IT SEEMS incredible to
think that Common Worship is now more than 16 years old.
The first parts (the calendar, lectionary, and collects) appeared
in 1997, before the name Common Worship had even been
In 1997, the internet was
still in its infancy, and no one had heard of a smart phone. In the
Christian world, "Messy Church" still meant a worship space with
too much clutter, and we had not even begun to imagine a time when
everything would have to be labelled "mission-shaped".
Things have moved fast
since the late 1990s. Common Worship is now operating in a
different world. It is time to review and evaluate it rather than
simply to tinker and supplement it.
This has become
particularly apparent in Fresh Expressions of Church, although the
questions about Common Worship's flexibility are not
limited to those contexts. Bishops' Mission Orders have allowed for
a new approach to parish boundaries and how mission can take place
across them. A Church of England shibboleth, the parish system, has
The extraordinary thing
is that nobody seems to have considered that we might need
equivalent Bishops' Liturgical Orders to provide the scope
for experimentation and creativity which most people in Fresh
Expressions assume is part of the deal.
It often comes as a shock
to those doing the most creative work in mission and church-growth
to discover that the official guidance about worship in Fresh
Expressions simply points them to the rubrics and notes of
Common Worship. In some contexts, this provides plenty of
flexibility, but in many others, it looks increasingly out of touch
WE NEED a review of
Common Worship, not to produce more texts, but to consider
the fundamental framework within which Church of England worship
takes place. To use a computer analogy, we need to consider the
operating system within which Common Worship
This operating system is
based on the Canons, the Prayer Book, and the notes, rules and
rubrics of Common Worship itself. It is an operating
system based on the needs and assumptions of the 16th-century
Church. Although it has been tweaked and adjusted over the
centuries, it is essentially based on a model of uniformity and
In the 16th century, this
was new: print and politics combined to make uniformity both
possible and appealing, at least to those who were in control. It
affected not only the Church of England, and its Book of Common
Prayer, but also the Roman Catholic Church.
In the Church of England,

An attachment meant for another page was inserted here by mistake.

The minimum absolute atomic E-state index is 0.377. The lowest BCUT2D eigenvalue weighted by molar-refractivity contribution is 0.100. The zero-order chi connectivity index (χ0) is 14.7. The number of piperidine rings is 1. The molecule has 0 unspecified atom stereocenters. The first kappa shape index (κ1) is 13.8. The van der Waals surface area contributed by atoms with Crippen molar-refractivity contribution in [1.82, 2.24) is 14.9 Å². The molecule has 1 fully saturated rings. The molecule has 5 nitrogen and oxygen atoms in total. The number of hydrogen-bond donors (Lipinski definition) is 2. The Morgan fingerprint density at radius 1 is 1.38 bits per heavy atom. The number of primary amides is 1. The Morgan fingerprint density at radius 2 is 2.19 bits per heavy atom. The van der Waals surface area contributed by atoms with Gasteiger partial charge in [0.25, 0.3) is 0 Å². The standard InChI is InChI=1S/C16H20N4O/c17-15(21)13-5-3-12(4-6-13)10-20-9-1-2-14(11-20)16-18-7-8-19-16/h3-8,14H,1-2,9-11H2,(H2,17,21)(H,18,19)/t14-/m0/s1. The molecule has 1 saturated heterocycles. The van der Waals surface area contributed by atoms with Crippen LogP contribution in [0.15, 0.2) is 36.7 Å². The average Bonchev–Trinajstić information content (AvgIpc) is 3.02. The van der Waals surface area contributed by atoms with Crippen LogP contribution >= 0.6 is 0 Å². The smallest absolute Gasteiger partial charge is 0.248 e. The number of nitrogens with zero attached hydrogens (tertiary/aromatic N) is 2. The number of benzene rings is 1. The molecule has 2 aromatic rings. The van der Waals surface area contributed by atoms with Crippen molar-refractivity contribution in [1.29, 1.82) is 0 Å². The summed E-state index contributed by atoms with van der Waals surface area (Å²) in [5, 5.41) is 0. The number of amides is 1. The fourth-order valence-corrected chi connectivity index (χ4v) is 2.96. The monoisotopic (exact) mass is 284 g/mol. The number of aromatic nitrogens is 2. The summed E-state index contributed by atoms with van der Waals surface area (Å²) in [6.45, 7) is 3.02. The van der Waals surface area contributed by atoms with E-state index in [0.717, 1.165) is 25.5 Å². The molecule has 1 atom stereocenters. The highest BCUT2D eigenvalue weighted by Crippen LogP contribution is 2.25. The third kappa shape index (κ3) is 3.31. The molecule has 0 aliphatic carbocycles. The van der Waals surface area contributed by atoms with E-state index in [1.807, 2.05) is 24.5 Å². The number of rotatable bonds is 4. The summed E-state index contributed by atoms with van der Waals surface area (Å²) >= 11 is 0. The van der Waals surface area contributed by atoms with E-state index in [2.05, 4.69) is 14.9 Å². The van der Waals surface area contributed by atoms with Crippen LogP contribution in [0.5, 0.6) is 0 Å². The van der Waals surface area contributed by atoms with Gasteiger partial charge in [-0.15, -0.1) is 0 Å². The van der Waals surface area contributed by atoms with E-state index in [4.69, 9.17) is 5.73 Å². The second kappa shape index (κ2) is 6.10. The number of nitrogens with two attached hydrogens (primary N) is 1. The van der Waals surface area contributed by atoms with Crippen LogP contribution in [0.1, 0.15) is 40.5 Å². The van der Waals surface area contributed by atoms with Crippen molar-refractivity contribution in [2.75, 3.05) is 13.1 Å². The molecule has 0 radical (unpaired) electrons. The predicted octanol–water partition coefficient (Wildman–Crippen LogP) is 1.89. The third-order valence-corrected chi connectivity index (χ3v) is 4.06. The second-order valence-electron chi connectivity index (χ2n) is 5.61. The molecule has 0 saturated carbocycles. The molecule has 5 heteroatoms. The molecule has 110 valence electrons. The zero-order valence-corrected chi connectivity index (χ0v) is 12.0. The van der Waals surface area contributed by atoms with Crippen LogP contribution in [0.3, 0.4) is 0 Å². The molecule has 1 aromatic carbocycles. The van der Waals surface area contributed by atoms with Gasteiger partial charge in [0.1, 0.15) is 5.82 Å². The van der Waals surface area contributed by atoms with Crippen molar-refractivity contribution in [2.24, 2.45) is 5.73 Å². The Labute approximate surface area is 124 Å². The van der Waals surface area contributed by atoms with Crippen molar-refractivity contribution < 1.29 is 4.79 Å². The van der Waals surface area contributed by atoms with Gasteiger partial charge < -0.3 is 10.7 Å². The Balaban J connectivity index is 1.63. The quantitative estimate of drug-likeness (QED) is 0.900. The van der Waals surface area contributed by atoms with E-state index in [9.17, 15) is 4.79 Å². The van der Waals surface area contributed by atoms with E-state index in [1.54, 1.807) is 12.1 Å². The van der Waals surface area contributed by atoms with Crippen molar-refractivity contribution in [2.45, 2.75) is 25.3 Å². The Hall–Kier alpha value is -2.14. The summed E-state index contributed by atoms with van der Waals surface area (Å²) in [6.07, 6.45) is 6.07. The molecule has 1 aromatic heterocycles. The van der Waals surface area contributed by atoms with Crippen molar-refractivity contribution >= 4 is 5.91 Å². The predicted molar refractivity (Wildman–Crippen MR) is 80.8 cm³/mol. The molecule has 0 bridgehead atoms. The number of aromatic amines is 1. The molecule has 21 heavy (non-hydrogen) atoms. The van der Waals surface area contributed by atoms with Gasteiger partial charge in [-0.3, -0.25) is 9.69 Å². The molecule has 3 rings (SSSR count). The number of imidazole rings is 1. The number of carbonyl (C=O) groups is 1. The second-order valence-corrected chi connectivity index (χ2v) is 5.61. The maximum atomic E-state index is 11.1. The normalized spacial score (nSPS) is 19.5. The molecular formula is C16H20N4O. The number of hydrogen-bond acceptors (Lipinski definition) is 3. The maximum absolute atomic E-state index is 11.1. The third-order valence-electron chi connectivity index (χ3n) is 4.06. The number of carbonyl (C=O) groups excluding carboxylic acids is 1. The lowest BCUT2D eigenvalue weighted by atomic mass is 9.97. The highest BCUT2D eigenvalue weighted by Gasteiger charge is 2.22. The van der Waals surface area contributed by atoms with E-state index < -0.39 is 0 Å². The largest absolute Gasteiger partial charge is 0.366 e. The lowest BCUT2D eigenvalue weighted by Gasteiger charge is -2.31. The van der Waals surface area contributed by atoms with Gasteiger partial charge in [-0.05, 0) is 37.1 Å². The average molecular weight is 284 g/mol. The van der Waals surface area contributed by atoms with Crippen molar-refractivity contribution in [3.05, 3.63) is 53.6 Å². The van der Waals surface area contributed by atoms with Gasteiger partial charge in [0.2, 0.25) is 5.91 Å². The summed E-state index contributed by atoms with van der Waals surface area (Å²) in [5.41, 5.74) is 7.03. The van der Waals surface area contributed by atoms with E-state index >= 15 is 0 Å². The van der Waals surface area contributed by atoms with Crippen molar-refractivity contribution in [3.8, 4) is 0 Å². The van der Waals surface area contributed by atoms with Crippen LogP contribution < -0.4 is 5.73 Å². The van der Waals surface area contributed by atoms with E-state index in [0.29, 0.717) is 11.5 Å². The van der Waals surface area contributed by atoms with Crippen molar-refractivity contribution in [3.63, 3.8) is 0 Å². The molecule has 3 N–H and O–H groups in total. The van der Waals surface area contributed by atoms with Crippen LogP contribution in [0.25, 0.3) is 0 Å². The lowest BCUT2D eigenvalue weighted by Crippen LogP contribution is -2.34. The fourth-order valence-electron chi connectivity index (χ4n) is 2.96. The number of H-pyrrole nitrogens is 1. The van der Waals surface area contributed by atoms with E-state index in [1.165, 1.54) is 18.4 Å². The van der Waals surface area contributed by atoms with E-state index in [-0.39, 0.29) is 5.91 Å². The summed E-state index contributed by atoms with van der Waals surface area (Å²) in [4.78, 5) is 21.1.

Archbishop Thomas Cranmer was interested in local liturgy,
appropriate to its context. The difference between then and now is
that when Cranmer (and Henry VIII) said "local", they meant
England; when we say "local", we are more likely to mean our
parish, or neighbourhood, or a particular ethnic, cultural, or age
The result, 500 years
later, in a very different political and church context, is that
Church of England worship is based on a system where creativity,
experiment, and flexibility are seen as good, but exceptions to a
rule. Permission for local decision-making has certainly been
extended, but the system still works on the assumption that the
norm is uniformity and control.
The inevitable result of
a system based on "one size fits most, if not all" is that clergy
and other worship leaders can feel de-skilled and infantilised.
Instead of developing the ability to listen to God, to use informed
common sense, to discern with congregations what worship should to
be like in their context, they can feel that they have to rely on
being told what is right by the liturgy that they are given.
As a Church, we are
steered into a position where the key question is "What is
allowed?" rather than "What would be good worship in this context?"
The framework is legalistic, and based on control and fear rather
than on trust with accountability. It means that the most creative
work is pushed underground, where it cannot be corporately
THE ASB's fixed period of
authorisation meant that it had to be reviewed, and its successor
considered. Common Worship does not have an equivalent
"use-by" date: it remains authorised until the General Synod
This has advantages,
because it means that we can focus on revising only the texts that
need work - such as more eucharistic prayers for use when children
are present. But the disadvantage is that there is nothing to force
us to review whether Common Worship, or the framework
within which it operates, is still fit for its purpose overall.
It is time to set such a
review in motion. This does not mean dumping either Common
Worship or the Prayer Book, but it does mean having an honest
conversation about how they are working - or not - in the new
context in which we find ourselves.
Few of us have the energy
for a big new liturgical writing exercise. But we need to find some
energy for evaluation, so that we do not drift into a situation in
which our liturgy, so central to our self-understanding as
Anglicans, is being ignored or sidelined because it is no longer
doing the job that we need it to do.
The Revd Mark Earey is Director of Anglican Formation and
Liturgy Tutor at the Queen's Foundation for Ecumenical Theological
Education, Birmingham. He is the author of Finding Your Way
around Common Worship (CHP, 2011) and Beyond Common
Worship: Anglican identity and liturgical diversity (SCM Press,